The more disturbing finding was a lab report indicating that the deceased, after the helicopters and boats arrived that Thursday morning, were administered lethal doses of morphine or midazolam, or both. While morphine is frequently used to control severe pain or discomfort, it can also slow breathing and result in death.
Following her actions, she was labeled a hero and a murderer.
The survived and their family members thanked her, the family members of those who did not make it were in grief and anger.
She was investigated a year later for homicide; the grand jury refused to indict Pou.
Prioritizing is ruthless, yet while considering alternatives, many times we are left with no choice but to prioritize, hopefully based on our adhered values.
Beauty is in the eye of the beholder.
On page 212 and 213, we were presented with two paintings entitled The Naked Maja and Benefits Supervisor Sleeping (also known as Big Sue) by Goya and Lucian Freud, respectively.
While I prefer the former painting in terms of aesthetic comparisons, the later was sold at Christie’s auction at a record breaking price of GBP 17.2 million in 2008.
Marry a concept with a medium
Plan and habitually practice marrying concepts/ideas with a medium.
To make masterpieces in our communication, we can gain inspirations from artists. A sculptor wield a hammer; a photographer arrange a camera, flash tripod, etc.
In my view, Amy Herman is a good example too as she created her own niche by marrying her formal education in law and art history, to create courses on visual intelligence and the art of perception, that she have taught to medical doctors, law enforcement officers (polices, detectives), etc.
We must edit.
Even though we are not an editor, we must edit daily.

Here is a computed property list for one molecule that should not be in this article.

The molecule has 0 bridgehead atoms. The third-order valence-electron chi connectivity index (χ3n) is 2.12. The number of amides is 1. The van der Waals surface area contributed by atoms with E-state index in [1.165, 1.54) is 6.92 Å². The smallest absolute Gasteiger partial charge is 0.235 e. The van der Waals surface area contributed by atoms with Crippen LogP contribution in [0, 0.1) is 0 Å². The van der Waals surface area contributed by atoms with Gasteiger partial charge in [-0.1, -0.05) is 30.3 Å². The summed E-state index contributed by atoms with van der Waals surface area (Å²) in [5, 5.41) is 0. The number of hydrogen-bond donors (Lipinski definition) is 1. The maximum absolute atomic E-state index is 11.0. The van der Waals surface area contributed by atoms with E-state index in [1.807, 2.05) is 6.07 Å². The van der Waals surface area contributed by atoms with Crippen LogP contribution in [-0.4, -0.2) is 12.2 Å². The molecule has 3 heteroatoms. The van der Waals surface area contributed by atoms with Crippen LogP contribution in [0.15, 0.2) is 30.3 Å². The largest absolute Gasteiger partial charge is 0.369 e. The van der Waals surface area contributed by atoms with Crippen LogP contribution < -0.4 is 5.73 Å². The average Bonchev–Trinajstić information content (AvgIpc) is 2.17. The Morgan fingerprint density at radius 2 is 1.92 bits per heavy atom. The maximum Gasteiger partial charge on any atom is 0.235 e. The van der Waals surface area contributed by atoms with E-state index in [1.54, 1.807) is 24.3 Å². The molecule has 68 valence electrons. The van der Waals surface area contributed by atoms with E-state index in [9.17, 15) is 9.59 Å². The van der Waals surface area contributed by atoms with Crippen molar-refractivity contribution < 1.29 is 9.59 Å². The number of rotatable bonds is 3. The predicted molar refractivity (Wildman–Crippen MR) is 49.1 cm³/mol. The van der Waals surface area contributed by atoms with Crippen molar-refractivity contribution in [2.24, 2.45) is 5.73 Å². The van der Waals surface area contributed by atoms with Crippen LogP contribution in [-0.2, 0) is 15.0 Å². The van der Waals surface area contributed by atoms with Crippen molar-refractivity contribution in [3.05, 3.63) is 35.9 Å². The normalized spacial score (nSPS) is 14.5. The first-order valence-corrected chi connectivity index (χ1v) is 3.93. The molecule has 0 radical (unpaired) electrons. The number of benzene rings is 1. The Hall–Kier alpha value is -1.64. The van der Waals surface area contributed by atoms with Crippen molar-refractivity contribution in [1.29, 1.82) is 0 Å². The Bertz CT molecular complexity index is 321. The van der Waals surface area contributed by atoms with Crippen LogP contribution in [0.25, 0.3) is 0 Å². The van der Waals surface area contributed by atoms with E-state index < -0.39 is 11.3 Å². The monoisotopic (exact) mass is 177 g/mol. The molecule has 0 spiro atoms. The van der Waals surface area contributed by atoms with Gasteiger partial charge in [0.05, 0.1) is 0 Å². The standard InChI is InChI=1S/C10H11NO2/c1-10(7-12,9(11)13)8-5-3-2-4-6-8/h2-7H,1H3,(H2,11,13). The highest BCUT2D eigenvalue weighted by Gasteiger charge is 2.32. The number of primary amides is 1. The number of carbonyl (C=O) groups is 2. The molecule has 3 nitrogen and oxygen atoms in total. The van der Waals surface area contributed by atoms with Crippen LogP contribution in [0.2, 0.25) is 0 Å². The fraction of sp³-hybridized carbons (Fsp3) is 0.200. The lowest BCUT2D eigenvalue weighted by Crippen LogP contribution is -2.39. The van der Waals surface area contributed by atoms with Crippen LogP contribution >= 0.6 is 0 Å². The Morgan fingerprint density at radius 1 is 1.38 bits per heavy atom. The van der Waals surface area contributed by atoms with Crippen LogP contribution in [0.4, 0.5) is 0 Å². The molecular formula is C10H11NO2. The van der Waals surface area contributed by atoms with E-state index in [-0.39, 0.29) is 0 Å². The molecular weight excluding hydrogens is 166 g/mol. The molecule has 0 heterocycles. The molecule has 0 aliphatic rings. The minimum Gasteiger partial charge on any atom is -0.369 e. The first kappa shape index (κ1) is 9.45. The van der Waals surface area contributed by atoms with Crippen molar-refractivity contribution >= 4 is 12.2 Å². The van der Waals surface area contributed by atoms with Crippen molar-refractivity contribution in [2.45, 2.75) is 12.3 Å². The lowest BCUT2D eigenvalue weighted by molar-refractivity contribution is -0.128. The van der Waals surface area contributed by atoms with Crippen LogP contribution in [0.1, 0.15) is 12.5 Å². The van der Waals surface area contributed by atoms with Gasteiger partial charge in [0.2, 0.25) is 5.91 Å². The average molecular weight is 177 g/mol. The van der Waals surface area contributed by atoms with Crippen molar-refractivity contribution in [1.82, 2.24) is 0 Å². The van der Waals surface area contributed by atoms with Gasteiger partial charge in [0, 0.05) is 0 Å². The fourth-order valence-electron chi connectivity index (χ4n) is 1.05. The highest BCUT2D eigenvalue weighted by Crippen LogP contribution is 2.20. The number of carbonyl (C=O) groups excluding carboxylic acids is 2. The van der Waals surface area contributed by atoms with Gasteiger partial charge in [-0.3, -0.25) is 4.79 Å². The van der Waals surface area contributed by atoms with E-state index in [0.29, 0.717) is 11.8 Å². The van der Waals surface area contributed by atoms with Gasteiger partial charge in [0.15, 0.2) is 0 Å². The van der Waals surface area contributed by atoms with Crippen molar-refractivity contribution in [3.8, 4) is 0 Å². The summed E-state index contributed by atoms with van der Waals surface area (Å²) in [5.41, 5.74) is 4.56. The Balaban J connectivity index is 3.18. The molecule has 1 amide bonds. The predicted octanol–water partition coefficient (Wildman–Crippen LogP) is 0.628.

On page 193, we were reminded that saying too much can be as bad as not saying anything at all.
Purge regularly because destroying is intimately connected to creating.
To quote Antoine de Saint Exupéry, the author of Little Prince, from Wind, Sand and Stars (French title: Terre des hommes), “…perfection is finally attained not when there is no longer anything to add, but when there is no longer anything to take away…”
The advice to not only add, but also substract also reminded me on my preference for a minimalist lifestyle.
On 20170710, Honey Panda learned a hard lesson. He did not edit while answering a question from his boss’ boss’ boss and received a stupid remark. Perhaps, the act of writing down can allow him visually edit what he is going to say. I learned this strategy from my father, who had never completed his high school education.
On page 194, Jess McCann suggested that people tend to say too much or vomit verbally possibly because
- the act of speaking makes us uncomfortable
- our personality
- we face high pressure
- we are uncomfortable with the information we intend to convey
 On 20170711, I was upset by the spike of air tickets and regretted that I did not buy them earlier when I saw a price dip two weeks ago. Thanks to Honey Panda for reminding me that it’s no use crying over spilled milk.
To deal with uncertainty, we can:
- substitute expectations with plans.
- be mindful and observant e.g. by increasing our visual intelligence.